11. Taking up a new hobby – Many of us are stuck with big, scary existential questions, like what we should be doing in life. Trying new hobbies can very easily act as signposts and sometimes turn into meaningful pursuits. I’ve just signed up for a Udemy coding course for example, which is a low risk, potentially high return activity.
12. Playing an instrument – Taking a break from work and using a completely different side of your brain is a great way to unlock creativity.
13. Intermittent fasting – I personally use a 16/8 intermittent fasting regimen, which has been extremely useful.
14. Going meat-free – I went vegetarian over 18 months ago now and while I’m not militant, the benefits of enforced vegetable-eating have been numerous.
15. Cooking a new meal every day – A kitchen challenge is an excellent repertoire-expanding, creative option for those who are bored with their diets.
16. Drinking more water – I try to drink at least 2.5 litres of water per day.
17. Going teetotal – Sign up for a campaign like Go Sober for October to give yourself a physical and psychological break from alcohol.
18. Yoga – For strength and flexibility, try yoga. But check out this guy first.
19. Pilates – Having previously worked as a Clinical Pilates instructor, I know many people would benefit from adopting it into their daily routine. With the average amount of time spent sitting on the rise, we need to safeguard our physical health.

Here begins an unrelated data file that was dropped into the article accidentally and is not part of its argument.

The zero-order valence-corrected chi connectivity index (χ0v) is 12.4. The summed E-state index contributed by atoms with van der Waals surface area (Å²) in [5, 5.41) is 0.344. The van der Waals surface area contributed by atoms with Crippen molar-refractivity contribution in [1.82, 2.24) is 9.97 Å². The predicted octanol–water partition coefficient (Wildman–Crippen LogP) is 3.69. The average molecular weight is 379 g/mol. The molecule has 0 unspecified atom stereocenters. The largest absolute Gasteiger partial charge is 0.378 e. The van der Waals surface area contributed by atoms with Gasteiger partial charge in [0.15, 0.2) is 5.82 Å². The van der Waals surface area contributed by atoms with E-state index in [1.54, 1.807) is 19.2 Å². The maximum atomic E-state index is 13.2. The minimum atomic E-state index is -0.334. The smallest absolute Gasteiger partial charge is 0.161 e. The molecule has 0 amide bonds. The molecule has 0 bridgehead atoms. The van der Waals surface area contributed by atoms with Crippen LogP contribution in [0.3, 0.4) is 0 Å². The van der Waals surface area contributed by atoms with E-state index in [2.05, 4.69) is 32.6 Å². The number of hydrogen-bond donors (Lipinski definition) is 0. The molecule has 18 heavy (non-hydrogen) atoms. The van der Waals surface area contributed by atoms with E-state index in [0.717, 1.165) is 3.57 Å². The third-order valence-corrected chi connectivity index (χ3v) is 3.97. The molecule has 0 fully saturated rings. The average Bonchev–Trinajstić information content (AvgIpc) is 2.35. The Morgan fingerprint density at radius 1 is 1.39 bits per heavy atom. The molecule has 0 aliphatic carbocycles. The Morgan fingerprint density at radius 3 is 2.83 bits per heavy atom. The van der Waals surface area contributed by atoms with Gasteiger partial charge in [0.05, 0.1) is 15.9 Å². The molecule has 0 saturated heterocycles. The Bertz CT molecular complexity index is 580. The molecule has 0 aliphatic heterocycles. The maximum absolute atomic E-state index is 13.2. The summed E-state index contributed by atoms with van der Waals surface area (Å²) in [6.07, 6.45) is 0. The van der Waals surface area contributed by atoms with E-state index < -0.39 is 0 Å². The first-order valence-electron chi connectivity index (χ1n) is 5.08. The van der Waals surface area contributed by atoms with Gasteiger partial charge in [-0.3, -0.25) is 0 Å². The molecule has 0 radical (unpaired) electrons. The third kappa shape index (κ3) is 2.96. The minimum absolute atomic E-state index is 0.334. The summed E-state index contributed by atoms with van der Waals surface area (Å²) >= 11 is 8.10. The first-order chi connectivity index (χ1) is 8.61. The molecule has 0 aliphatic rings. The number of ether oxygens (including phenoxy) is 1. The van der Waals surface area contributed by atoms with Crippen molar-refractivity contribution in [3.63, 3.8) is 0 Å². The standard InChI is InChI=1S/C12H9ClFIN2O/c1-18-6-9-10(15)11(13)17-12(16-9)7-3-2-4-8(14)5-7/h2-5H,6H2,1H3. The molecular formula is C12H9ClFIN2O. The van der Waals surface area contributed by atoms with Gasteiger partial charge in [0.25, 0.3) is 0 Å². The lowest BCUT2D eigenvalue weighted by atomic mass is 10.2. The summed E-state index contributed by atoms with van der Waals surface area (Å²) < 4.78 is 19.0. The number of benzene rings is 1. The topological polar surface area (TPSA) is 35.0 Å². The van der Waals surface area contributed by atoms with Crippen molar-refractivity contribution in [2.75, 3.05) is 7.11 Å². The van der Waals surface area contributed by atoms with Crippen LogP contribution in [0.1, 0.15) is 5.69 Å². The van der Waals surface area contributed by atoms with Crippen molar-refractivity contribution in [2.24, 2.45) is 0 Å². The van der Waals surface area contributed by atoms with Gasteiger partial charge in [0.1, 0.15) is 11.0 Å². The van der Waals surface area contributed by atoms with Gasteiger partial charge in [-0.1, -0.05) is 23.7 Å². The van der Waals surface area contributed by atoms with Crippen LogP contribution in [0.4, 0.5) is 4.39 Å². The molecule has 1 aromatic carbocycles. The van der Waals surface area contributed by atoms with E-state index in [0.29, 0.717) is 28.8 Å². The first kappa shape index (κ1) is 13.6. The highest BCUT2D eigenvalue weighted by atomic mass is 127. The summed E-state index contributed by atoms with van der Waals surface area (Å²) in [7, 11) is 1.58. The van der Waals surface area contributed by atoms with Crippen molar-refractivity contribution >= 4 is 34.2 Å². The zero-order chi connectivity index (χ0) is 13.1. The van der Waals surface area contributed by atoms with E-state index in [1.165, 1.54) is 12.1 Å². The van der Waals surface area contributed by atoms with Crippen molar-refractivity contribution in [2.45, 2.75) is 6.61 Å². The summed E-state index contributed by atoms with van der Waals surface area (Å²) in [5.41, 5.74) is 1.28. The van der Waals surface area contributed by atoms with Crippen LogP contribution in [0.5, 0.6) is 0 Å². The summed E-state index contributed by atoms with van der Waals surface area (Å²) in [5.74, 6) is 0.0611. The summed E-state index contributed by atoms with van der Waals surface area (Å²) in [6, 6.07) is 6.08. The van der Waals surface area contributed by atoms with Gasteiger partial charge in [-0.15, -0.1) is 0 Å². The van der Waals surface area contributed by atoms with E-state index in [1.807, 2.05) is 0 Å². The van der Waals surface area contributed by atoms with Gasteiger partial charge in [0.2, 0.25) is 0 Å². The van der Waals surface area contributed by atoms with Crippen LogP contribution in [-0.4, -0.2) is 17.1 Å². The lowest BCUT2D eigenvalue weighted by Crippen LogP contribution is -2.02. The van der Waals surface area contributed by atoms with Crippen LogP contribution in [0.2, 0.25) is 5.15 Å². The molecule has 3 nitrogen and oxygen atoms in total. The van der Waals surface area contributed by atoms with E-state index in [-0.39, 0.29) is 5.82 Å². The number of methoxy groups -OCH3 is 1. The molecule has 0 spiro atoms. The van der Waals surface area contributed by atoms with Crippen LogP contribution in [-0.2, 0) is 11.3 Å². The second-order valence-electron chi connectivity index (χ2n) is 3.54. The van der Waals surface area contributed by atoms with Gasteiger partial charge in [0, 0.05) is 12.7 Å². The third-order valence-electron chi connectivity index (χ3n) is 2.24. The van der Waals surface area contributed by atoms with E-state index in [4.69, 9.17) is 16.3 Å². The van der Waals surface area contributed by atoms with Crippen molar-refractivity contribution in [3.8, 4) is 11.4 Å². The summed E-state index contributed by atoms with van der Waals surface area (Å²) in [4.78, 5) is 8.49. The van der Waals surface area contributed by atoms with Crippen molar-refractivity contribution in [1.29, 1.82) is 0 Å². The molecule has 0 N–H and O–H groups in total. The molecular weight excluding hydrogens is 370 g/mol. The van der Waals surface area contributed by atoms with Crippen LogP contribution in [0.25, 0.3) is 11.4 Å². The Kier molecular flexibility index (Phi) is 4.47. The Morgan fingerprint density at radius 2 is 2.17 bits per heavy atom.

20. Reading – Leaders are readers.
21. Cold showers – Having started a daily dose of contrast therapy a while back via cold showers, I can definitely attest to their benefit. I mostly do this for the psychological benefit of building credibility with myself.
22. Deep breathing – I first started experimenting with deep breathing after coming across the Wim Hof method. I’ve found deep and diaphragmatic breathing to help with relaxation.
23. Abolishing media consumption – Often we flick on TV and Netflix as a distraction from discomfort. It’s far easier to sit back and consume rather than working on that book or screenplay for example. When you remove the option for distraction it’s amazing just how productive you can be.
24. Getting the same amount of sleep – I try to get a solid 8 hours of sleep per night. Obviously, the amount you need might vary, but try to standardise your routine for the best performance through the day.
25. Incorporating a wind-down routine before bed – We know that exposure to blue light before bed keeps us awake. Therefore try to ignore all digital devices at least 30 minutes before lights out. Also, try to develop the same pre-bed ritual so your mind can begin powering down for the night.
26. Public speaking – This is a challenge I’m keen to try, Being comfortable speaking in public is a highly rewarded social skill. As it can be tough to find daily soapbox opportunities, practising on platforms like YouTube can help us gain confidence and valuable feedback.
27. Creating art – Unleash your inner Van Gogh and check out this Instagram account for some inspiration.
Most of these challenges listed can be done at home, so there’s no excuse not to try them.
Remember that when you’ve set yourself up for the experiments, don’t focus on the results.
Rather, reward yourself for performing each daily action and let the outcomes take care of themselves.
Plus, if you need some extra accountability, check out the Commit30 Planner to help you stay on track with your challenges.